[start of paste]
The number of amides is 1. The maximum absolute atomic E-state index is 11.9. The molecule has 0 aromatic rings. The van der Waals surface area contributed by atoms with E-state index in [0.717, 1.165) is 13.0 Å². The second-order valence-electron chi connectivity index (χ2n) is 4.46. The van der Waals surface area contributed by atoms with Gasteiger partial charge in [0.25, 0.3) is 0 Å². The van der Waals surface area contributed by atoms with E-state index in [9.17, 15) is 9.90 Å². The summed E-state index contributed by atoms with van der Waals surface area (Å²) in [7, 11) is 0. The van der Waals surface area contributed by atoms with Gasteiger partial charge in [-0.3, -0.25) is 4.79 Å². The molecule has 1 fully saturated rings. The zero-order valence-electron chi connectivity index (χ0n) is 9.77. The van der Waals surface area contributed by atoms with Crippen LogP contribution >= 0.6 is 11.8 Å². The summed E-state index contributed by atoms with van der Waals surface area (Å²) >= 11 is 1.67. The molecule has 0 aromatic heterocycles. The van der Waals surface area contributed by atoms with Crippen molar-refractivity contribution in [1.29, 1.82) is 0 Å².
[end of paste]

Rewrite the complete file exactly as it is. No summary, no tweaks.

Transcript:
The number of amides is 1. The maximum absolute atomic E-state index is 11.9. The molecule has 0 aromatic rings. The van der Waals surface area contributed by atoms with E-state index in [0.717, 1.165) is 13.0 Å². The second-order valence-electron chi connectivity index (χ2n) is 4.46. The van der Waals surface area contributed by atoms with Gasteiger partial charge in [0.25, 0.3) is 0 Å². The van der Waals surface area contributed by atoms with E-state index in [9.17, 15) is 9.90 Å². The summed E-state index contributed by atoms with van der Waals surface area (Å²) in [7, 11) is 0. The van der Waals surface area contributed by atoms with Gasteiger partial charge in [-0.3, -0.25) is 4.79 Å². The molecule has 1 fully saturated rings. The zero-order valence-electron chi connectivity index (χ0n) is 9.77. The van der Waals surface area contributed by atoms with Crippen LogP contribution >= 0.6 is 11.8 Å². The summed E-state index contributed by atoms with van der Waals surface area (Å²) >= 11 is 1.67. The molecule has 0 aromatic heterocycles. The van der Waals surface area contributed by atoms with Crippen molar-refractivity contribution in [1.29, 1.82) is 0 Å².